If one country says someone has Diplomatic Immunity, the host country is supposed to accept it. If they don't like the feller, e.g. if he has too many parking tickets or is a rapist, then they can ask for his immunity to be removed so that he can face prosecution.

    If his nation refuses, they can kick the c u n t out.

    What they can't do is ignore diplomatic immunity and arrest someone anyway. Well they can, it just makes them look like dumb fuckers and exposes their own diplomats to the same treatment.

    Which was the whole point of the fucking treaty in the first place.

    Having said that, such is the desperation of the Chinkies to free their spy, they are now making up rules as they go along.

    BEIJING — A Chinese court sentenced a Canadian man to death Monday in a sudden retrial in a drug smuggling case that is likely to escalate tensions between the countries over the arrest of a top Chinese technology executive.

    The court in northeastern Liaoning province announced that it had given Robert Lloyd Schellenberg the death penalty after rejecting his plea of innocence and convicting him of being an accessory to drug smuggling. It gave no indication that the penalty could be commuted, but Schellenberg’s fate is likely to be drawn into diplomatic negotiations over China’s demand for the top executive’s release.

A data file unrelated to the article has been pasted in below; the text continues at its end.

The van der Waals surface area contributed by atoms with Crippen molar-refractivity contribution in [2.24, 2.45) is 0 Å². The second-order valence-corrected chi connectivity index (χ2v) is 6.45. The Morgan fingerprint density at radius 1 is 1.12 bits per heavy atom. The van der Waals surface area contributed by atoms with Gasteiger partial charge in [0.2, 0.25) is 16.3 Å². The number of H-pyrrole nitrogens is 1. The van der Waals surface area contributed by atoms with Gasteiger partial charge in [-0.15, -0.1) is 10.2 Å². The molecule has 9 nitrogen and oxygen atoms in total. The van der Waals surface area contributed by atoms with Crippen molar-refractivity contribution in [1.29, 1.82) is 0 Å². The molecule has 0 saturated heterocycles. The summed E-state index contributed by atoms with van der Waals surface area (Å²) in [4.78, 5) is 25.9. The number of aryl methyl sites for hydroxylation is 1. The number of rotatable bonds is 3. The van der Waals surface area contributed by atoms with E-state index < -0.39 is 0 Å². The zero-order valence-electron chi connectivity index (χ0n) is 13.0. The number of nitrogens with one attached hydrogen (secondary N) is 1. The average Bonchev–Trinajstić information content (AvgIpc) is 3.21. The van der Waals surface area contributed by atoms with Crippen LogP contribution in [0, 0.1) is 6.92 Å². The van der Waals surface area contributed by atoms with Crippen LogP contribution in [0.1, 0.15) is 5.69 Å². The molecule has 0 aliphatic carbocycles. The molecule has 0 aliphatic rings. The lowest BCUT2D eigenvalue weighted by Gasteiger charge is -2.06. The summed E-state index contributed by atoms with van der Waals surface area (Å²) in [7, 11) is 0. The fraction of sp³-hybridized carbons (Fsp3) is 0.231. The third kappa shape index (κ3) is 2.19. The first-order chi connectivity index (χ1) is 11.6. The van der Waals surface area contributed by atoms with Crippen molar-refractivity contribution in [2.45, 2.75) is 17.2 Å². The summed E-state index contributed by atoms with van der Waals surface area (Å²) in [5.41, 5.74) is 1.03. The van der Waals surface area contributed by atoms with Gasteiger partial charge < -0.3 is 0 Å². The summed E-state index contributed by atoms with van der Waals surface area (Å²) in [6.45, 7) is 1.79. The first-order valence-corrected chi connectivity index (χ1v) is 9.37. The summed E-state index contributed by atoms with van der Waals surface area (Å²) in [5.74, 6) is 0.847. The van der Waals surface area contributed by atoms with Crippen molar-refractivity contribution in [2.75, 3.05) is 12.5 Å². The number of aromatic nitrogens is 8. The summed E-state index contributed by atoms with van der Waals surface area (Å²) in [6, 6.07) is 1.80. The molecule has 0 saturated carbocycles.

Canadian Prime Minister Justin Trudeau said in Ottawa that he is extremely concerned that China chose to “arbitrarily” apply the death penalty to a Canadian citizen.


    In his strongest comments yet against China, Trudeau said “all countries around the world” should be concerned that Beijing is acting arbitrarily with its justice system.


    Schellenberg was detained more than four years ago and initially sentenced to 15 years in prison in 2016. But suddenly last month, an appeals court agreed with prosecutors who said the sentence was too lenient, and scheduled Monday’s retrial with just four days’ notice.

    https://www.washingtonpost.com/world/asia_pacific/china-denies-detained-canadian-has-diplomatic-immunity/2019/01/14/5b8ad75c-17e8-11e9-b8e6-567190c2fd08_story.html?utm_term=.0418f37e0c81
    If I were a Pole in Chinastan right now, I'd be looking over my shoulder.